What’s with the stick?
Oh no, what’s happened to you?
What’s wrong with you?
I can see where these questions come from. I’ve asked them myself (except for the last one, which seems really off, to me). They’re well meant. They’re compassionate. Sympathetic. They recognise that I am injured, and they want to know why. They want to know if I’ll be ok. They want to know what’s going on with me. And from close friends, those questions are obviously fine. But from acquaintances, or even strangers, I’ve been getting increasingly uncomfortable with them.
The story around my hip and back issues is long, complicated, and not particularly interesting. I have a lot of pain, which is exhausting, and I don’t particularly want to have to explain the details several times a day. In fact, I don’t really want to explain the details at all. So I tend to brush it off with “it’s complicated, but I’m getting better.” Often this results in tales of hip replacements (which I don’t need) and offers of referrals to specialists – which, again, are well intentioned, but misplaced. I have a team. My well being is a work in progress. I don’t need your advice, your medical history, or the horror story of your friend and her hip replacement.
But it wasn’t until my daughter shared this article from The Conversation in her Instagram Story, and it included the comment “It is inappropriate to ask people about their diagnosis or impairment if not related to the topic at hand” that it dawned on me that, actually, even though people ask with good intentions, it’s ok to defend my privacy, to deflect, and to say “I really don’t want to go into detail.” And it’s NOT ok to ask people why and how they are impaired.
Like I said, I’m sure I have asked those questions. And it applies to trans people, too (not that being trans is an impairment!). Cisgendered people (ie not trans) want to show their support, and sometimes they do it by asking a lot of questions. Questions like: Are you on hormones? Have you had surgery? When did you know you were trans?
Not that being trans is a disability. But trans folks and disabled folks are faced with similar lines of intrusive questioning. “What’s wrong with you? What medical treatments have you had? What treatments are you going to have?” Along with a whole heap of unwanted advice. We should not be asking people about their medical treatment, or diagnoses, or why they are using mobility aids. It’s not our business. Just stop. Please.
In Sydney last week I was getting into an uber when a random stranger nearby decided I needed help. She was tiny, and kind of frail, and in the same breath as asking if I needed help, she picked up my heavy bag (which I was very capable of lifting myself) and slung it into the uber, tried to help me as I got into the car, and then helped make sure my skirt wasn’t going to get shut in the car door. All the while ignoring my response that I was ok, thanks, and did not need help. She was extremely well intentioned. As I thanked her she said “My husband is in a wheelchair, I know.” She was trying to help. I didn’t actually need help, I just needed time and space to get myself into the very low slung car (a problem for tall folks with mobility issues), and I was ungainly. I did appreciate her help. I was happy to have met such a kind person. But at the same time I could see how someone else might have felt disempowered by her leaping in and giving help where it wasn’t wanted or needed.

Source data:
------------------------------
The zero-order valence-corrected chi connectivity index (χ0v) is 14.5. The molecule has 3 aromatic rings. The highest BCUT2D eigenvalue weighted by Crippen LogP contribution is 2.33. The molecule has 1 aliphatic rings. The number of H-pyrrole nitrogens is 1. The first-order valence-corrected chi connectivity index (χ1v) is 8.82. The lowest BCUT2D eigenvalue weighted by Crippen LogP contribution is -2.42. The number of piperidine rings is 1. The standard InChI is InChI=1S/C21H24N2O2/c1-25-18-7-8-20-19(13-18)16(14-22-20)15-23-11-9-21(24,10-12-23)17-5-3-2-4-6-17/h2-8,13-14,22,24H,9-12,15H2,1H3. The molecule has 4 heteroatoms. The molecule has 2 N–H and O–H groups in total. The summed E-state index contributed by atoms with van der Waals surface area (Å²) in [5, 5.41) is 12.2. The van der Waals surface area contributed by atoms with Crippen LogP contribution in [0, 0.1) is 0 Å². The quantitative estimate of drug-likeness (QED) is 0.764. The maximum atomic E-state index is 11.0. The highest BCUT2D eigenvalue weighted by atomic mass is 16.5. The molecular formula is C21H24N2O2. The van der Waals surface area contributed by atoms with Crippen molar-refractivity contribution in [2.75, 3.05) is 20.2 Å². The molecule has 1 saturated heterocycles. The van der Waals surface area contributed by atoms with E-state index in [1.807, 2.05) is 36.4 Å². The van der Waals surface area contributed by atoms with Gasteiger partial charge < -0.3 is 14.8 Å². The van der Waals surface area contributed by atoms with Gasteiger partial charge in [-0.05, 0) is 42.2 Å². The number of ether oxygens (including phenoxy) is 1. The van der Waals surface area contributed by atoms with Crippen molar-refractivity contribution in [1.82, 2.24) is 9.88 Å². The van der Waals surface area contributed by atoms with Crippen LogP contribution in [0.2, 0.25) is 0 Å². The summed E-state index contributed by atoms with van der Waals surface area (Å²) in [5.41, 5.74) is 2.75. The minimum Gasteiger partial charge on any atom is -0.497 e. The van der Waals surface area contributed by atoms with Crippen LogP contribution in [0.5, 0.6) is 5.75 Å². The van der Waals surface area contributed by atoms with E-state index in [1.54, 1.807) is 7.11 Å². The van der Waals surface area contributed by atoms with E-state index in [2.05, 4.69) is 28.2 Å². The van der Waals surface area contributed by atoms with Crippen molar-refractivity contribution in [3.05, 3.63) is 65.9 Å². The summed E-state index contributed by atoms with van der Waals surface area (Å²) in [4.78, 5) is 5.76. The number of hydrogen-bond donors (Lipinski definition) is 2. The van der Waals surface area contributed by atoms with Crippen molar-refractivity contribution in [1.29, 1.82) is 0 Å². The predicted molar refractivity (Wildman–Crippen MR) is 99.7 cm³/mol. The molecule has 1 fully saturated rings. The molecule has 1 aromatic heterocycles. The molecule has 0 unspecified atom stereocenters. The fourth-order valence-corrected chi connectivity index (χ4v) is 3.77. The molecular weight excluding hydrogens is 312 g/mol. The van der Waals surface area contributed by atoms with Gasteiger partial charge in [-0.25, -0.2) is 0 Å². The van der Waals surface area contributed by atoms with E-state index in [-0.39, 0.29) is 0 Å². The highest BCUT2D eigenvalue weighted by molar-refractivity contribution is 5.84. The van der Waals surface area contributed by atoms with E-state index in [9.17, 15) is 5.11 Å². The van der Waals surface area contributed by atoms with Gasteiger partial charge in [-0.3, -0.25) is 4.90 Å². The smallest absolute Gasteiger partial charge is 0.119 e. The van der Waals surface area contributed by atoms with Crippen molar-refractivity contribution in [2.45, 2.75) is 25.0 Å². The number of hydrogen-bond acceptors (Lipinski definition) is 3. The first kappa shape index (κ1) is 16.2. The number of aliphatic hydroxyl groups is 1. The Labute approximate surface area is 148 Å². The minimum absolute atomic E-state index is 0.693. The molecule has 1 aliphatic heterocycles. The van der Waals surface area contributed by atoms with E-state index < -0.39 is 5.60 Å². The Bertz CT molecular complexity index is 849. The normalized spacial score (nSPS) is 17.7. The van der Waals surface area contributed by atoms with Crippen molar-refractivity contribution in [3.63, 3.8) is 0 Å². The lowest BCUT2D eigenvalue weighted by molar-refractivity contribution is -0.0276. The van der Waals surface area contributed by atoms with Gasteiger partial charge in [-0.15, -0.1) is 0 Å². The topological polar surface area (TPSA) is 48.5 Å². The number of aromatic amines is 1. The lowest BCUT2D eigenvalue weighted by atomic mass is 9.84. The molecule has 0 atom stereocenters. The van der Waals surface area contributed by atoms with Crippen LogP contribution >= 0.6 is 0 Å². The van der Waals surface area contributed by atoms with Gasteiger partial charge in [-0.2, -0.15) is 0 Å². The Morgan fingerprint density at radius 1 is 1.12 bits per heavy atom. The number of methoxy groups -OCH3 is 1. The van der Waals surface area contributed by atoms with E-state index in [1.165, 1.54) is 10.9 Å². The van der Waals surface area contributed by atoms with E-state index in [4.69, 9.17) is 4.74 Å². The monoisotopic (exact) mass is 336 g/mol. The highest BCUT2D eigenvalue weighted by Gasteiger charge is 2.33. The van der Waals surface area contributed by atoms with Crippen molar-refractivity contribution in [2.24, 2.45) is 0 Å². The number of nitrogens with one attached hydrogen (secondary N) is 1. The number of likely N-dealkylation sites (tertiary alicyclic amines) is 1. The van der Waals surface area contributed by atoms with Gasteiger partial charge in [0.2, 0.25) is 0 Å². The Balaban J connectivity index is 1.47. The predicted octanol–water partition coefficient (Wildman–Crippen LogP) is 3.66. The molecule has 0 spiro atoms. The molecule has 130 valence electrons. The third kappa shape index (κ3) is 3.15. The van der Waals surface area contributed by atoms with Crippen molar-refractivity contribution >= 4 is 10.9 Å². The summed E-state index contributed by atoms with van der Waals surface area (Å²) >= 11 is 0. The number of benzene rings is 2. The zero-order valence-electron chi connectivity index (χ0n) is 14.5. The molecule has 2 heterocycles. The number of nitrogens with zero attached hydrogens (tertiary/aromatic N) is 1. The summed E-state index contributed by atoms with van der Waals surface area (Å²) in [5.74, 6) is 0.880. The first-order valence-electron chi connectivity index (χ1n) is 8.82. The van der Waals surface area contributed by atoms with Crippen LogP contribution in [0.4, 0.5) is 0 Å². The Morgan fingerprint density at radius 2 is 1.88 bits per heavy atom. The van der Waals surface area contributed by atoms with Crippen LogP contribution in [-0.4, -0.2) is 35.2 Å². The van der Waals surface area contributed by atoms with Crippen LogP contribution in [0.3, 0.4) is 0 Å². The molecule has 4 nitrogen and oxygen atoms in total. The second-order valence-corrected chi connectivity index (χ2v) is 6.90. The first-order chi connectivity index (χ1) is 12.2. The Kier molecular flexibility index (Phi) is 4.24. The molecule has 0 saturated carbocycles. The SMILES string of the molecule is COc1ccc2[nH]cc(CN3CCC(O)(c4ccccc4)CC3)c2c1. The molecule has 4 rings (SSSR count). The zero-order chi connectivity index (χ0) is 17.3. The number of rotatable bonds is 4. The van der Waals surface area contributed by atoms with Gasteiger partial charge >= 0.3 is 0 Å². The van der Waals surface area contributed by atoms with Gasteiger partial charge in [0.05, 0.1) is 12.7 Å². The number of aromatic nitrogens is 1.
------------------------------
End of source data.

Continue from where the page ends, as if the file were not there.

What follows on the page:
I have a close friend who I call my adoptive big brother. He is an impressive human being in many ways, but one of the things that always strikes me when I spend time with him is how alert he is to the people around him. He doesn’t leap in where he’s not needed, but he is aware of anyone struggling around him, and he will just pause to make sure they’re ok before he moves on. That is incredible compassion and understanding. Many of us, with compassion but less understanding, will leap in and try to help where it’s not wanted. My big brother just checks that they’re ok, and doesn’t intervene until it’s really necessary. And even then, he will ask, and honour the response.
It’s that sensitivity to people’s autonomy that is difficult for most of us, but something we should all be striving for.
It’s ok to want confirmation that someone is ok. It’s ok to want to know what’s going on with them. But maybe we need to stop, more often, and ask ourselves “is this something I need to know?” “Is this really my business?” “Am I asking very personal questions?” and just stop before we get started. It’s also ok to ask if there’s anything we can do, but be prepared to be told “no”, and honour it.
Start from the assumption that people are private, and autonomous, and you won’t go far wrong.